John eventually gets to an ancient laptop computer and slappity-slaps the keys while getting angry.  McBride appears to have lied to him about stopping the nebulous countdown.  Or something.  And then there's more bad animation and I think something explodes.  If any of this is making sense to you, please let me know.

Then the screen proportion goes out of whack and turns into a bordered 4:3 aspect, and we realize that we're watching footage of John on some kind of alien TV.  Apparently, he's the star of Escape 2020, a popular reality TV show that's all about his real life adventures as he tries to save people that McBride mercilessly endangers from week to week.  Escape 2020 is the biggest hit in the universe.

This is as good a time as any to mention that the dialogue is hampered by a lot of trumped-up sci-fi-lite jargon.  McBride and others use words like "frequency" instead of "actor" to try to dress up this turd, so almost nothing that is said is readily understandable.  "This is the top-rated benzo-gram in the multiverse, with more than one trillion parsecs of alpha particles in the nebusphere!"  Et cetera, et cetera.  Hope you enjoy bullshit, kids.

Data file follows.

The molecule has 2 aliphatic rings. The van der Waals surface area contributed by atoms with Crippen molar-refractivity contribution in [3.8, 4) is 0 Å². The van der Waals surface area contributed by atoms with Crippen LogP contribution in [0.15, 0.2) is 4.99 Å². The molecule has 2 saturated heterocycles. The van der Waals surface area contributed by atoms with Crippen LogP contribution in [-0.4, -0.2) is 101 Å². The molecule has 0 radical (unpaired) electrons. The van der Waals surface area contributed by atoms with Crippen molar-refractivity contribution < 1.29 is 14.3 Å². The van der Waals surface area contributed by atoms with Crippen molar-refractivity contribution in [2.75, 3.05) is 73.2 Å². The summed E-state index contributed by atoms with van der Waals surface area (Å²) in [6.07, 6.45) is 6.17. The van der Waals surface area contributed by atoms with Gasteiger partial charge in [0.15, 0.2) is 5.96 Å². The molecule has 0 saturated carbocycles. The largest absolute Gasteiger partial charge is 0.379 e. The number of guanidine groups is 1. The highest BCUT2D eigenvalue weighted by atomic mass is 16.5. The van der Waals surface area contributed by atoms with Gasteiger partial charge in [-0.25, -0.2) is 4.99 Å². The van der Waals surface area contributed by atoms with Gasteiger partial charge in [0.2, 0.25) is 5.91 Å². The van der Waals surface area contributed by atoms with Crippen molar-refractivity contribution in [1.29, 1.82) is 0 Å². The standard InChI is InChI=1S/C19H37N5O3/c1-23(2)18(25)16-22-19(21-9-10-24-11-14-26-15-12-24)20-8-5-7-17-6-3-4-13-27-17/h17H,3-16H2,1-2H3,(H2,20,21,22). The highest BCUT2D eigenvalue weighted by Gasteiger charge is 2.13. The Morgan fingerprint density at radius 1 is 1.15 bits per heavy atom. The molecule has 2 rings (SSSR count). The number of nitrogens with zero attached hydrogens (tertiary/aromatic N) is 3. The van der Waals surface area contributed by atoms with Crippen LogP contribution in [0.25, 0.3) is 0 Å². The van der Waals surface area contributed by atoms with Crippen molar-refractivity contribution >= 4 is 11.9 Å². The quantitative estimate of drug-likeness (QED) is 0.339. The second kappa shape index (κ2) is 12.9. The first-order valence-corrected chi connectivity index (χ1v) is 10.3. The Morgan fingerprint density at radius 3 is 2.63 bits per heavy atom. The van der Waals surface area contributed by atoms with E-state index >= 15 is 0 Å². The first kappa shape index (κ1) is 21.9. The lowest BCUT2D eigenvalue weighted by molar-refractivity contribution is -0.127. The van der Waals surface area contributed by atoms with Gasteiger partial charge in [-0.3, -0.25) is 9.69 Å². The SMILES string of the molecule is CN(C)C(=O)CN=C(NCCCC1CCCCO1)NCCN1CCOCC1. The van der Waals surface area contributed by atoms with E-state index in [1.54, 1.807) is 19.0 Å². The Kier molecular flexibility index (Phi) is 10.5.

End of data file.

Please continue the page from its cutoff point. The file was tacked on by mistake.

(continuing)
Also, we keep cutting to McBride and his alien partner in their Escape 2020 control room, where they spend most of their time watching corny '50s alien movies while dropping a lot of meta comments.  If that doesn't sound insufferable, then congratulations - this movie is for you.

Alright.  So.  While all of that shit is going on, there's also some lady in Tennessee who's name I missed entirely who's trying to make contact with extra terrestrials.  She's got a homemade radio setup where she's monitoring a bunch of signals.  I'ma call her "Alieanna" so I've got something to refer to her by.